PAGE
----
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The Commitment of Non-Nuclear Weapon States

22 February 2010
Ministers seated around rectangle of tables in large conference room (AP Images)

Foreign ministers meet in Thailand in July 2009 for the Southeast Asian Nuclear-Weapons-Free Zone Treaty Commission.

By Irma Argüello

Nuclear disarmament and nonproliferation are mutually dependent. To advance both goals, all countries must learn that abolishing nuclear weapons will enhance the security of all countries. Irma Argüello of Argentina is founder and chair of the Nonproliferation for Global Security Foundation. This article appears in the February 2010 issue of eJournal USA, A World Free of Nuclear Weapons.

Nuclear disarmament depends upon cooperation between nations possessing nuclear weapons and those without them.

The need to eliminate nuclear weapons is clear: not only because of the devastation they cause, but also because of the resources they drain away from a quality of life already minimal in some nuclear-armed states.

As long as nuclear weapons remain a symbol of power, prestige, and political status, or are viewed as necessary for national security, nations will resist giving them up. It is, therefore, crucial to devalue the perceived benefits of possessing nuclear weapons.

Nuclear weapons are a trap, not a gift. Both Cold War superpowers fell into the trap by increasing their arsenals to tens of thousands of warheads, and other states followed them at a smaller scale. Was that enormous number crucial to deterrence, knowing that it was many times what is required for mutually assured destruction?

Difficult and expensive to build, nuclear weapons are far more difficult and expensive to dismantle and destroy. Paradoxically, nuclear-armed states face today more severe nuclear dangers as a result of their weapons than states that do not possess them.

Nuclear weapons need to be monitored, contained, and permanently watched: They represent an enormous liability to the state that owns them. Risks of technical failure, accident, or miscalculated use under stressing conditions are always present. Furthermore, possessors are the preferred targets for terrorism and theft.

President Obama’s April speech in Prague showed his determination to lead the way toward a world free of nuclear weapons. Other leaders have declared their support for this vision. The adoption in September of U.N. Security Council Resolution 1887 aimed at reinvigorating efforts to end nuclear weapons proliferation is a promising step.

Now it is necessary to go beyond statements and take action.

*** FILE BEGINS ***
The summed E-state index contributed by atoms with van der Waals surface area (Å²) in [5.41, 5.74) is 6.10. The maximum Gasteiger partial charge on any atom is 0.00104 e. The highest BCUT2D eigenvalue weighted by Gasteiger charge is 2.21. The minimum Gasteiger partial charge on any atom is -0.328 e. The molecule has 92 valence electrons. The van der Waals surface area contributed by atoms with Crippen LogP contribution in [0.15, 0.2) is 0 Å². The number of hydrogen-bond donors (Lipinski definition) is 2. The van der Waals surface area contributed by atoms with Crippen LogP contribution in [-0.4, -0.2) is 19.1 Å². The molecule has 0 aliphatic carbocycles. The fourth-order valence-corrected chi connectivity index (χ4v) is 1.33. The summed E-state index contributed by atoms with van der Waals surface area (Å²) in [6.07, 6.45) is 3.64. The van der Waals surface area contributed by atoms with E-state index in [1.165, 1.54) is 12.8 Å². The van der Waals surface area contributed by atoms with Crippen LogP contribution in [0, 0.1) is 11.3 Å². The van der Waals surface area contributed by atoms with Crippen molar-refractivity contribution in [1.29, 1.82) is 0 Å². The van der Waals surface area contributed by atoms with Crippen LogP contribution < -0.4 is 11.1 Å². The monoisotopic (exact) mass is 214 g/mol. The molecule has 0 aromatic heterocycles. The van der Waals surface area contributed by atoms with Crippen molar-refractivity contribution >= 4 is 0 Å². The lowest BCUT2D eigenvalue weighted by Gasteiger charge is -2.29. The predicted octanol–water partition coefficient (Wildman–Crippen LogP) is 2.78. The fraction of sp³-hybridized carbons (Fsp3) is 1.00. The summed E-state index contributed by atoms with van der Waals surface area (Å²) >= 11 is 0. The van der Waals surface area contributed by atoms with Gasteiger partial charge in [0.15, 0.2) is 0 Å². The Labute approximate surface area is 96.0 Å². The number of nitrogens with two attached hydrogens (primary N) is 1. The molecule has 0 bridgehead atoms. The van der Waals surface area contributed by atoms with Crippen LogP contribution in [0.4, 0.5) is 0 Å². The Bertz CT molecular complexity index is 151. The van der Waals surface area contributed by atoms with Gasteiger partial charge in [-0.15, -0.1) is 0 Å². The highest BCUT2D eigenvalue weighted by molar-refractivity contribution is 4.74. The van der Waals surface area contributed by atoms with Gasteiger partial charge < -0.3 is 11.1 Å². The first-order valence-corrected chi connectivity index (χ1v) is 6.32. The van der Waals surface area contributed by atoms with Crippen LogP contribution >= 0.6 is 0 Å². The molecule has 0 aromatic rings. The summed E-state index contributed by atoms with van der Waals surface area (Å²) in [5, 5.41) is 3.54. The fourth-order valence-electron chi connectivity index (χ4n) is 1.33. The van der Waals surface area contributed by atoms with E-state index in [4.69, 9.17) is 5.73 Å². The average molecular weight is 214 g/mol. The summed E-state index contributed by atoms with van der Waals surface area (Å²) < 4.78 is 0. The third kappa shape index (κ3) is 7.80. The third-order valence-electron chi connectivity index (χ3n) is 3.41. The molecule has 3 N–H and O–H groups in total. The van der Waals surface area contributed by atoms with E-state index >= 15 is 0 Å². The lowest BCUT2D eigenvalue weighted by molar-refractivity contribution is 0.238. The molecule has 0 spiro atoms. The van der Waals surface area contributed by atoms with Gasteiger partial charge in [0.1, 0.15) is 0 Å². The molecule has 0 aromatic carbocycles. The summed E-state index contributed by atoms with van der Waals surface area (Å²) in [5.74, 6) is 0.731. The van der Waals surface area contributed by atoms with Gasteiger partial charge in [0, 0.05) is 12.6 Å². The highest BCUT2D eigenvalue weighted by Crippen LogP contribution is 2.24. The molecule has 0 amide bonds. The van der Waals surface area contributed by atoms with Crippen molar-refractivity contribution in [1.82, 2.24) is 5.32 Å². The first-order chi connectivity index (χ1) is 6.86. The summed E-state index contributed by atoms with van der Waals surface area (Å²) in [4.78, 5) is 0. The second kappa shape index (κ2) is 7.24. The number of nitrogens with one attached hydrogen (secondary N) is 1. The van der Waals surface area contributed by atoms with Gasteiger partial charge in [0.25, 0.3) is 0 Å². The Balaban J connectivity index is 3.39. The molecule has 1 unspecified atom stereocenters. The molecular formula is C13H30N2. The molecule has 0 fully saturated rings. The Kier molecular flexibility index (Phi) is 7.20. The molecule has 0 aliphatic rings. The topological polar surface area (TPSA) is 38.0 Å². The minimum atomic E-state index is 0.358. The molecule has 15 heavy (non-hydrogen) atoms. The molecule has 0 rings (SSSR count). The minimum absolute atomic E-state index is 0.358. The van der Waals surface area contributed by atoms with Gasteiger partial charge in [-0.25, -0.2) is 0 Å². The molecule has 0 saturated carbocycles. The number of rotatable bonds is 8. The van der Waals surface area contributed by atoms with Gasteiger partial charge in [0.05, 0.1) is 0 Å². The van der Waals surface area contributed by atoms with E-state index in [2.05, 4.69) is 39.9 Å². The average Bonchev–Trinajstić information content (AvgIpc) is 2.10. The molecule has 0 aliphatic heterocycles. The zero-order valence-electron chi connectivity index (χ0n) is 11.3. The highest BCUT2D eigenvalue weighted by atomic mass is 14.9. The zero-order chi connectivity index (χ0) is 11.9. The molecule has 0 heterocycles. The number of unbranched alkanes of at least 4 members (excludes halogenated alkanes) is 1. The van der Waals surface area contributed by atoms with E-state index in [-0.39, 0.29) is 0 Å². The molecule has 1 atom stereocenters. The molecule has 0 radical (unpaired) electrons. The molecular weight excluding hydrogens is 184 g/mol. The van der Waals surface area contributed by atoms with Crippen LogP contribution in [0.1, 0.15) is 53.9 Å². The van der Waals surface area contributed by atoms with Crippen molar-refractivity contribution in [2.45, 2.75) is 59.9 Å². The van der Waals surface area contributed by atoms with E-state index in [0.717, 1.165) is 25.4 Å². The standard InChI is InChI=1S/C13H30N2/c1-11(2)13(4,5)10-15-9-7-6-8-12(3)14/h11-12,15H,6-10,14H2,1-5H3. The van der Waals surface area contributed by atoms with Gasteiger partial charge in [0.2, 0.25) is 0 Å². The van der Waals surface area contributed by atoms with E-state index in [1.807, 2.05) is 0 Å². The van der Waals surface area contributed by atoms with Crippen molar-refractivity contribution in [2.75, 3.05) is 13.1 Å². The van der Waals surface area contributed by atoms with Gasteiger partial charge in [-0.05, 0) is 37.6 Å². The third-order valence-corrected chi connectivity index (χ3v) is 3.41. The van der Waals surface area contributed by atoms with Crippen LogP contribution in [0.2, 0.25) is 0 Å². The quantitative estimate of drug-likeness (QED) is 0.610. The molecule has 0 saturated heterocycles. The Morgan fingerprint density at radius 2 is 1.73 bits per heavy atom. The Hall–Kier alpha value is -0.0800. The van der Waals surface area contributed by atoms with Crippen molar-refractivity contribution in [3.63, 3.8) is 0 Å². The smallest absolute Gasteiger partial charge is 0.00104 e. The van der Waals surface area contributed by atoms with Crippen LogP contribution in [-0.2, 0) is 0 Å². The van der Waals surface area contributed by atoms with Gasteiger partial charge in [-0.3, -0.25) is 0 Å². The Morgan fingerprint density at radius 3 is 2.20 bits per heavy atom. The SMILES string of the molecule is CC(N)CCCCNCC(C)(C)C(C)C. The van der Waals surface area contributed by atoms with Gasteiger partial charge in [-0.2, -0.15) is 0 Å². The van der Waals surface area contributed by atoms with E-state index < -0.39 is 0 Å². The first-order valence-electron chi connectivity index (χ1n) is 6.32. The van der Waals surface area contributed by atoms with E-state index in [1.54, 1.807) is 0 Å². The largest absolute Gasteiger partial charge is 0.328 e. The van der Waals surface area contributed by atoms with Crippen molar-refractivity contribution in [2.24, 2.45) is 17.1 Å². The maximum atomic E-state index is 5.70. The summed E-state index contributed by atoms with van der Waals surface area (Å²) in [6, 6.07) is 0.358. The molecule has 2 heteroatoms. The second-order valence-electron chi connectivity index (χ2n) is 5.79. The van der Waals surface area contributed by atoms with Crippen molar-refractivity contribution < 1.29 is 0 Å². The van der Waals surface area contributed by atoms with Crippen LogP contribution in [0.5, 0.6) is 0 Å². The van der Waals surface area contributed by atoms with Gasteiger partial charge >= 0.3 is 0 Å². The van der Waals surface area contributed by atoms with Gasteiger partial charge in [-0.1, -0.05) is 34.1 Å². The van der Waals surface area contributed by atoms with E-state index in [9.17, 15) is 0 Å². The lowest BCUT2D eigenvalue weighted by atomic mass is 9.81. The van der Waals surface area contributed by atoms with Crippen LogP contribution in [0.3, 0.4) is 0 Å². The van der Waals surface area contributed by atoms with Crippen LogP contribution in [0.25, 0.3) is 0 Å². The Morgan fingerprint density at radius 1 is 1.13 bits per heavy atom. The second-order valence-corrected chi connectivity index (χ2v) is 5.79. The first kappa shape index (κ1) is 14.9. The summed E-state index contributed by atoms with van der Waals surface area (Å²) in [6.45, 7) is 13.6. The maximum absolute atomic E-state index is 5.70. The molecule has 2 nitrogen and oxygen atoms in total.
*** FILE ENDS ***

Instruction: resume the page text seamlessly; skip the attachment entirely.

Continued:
Disarmament by nuclear-armed states and nonproliferation in other states require reciprocity. The May 2010 Review Conference for the Treaty on the Non-Proliferation of Nuclear Weapons (NPT) brings the opportunity to advance these goals in tandem along a path of clearly defined milestones, while protecting the right of every state to peaceful uses of nuclear energy.

The NPT should be enhanced in the short term, but reducing nuclear weapons to zero requires a new instrument, able to get universal acceptance and to define clear responsibilities for all states.

States that deliberately chose not to build nuclear weapons deserve praise, but it is essential that they take further steps. They should play an active role in helping nuclear-armed states disarm. There are many ways for them to collaborate:

• Sponsoring initiatives to explore practical solutions to key disarmament issues. The International Commission on Nuclear Nonproliferation and Disarmament, supported by the Australian and Japanese governments, for example, has produced research such as the report Eliminating Nuclear Threats.

• Promoting transparency about nuclear arsenals and jointly developing ways to verify dismantlement and destruction, without spreading weapons technology. It will be difficult for a nation to give up its weapons unless it is certain its adversaries have done the same. The United Kingdom-Norway Initiative on Nuclear Warhead Dismantlement Verification illustrates how transparency can be achieved through multilateral programs.

• Promoting informal negotiations where nuclear weapons states that are not party to the NPT can feel comfortable participating.

• Prohibiting deployment and stationing of nuclear weapons on their national territories.

• Reconsidering the need of nuclear weapons in their requests for extended deterrence. In fact, many states rely on “nuclear umbrellas” provided by their allied nuclear-armed states. Today, however, it is difficult to define any security threat that could require a nuclear response.

• Working on conflict reduction and confidence building within their regions, as well as promoting stronger and more reliable institutions in all states, proven keys to reduce risks of proliferation.

• Promoting the extension of nuclear weapons-free zones to new regions or groups of countries, sharing their experiences and models.

• Educating leaders and populations on disarmament and nonproliferation as a long-term effort that pays off, as it is appropriately requested by the United Nations General Assembly Resolution A/57/124, 2002.

Nuclear disarmament and nonproliferation are critical for the future of all nations. Not just the nuclear-armed states need to commit to the effort. Non-nuclear weapon states can and should commit to it as well. Cooperation among countries and regions is the engine that will power the achievement of a nuclear weapons-free world.

The opinions expressed in this article do not necessarily reflect the views or policies of the U.S. government.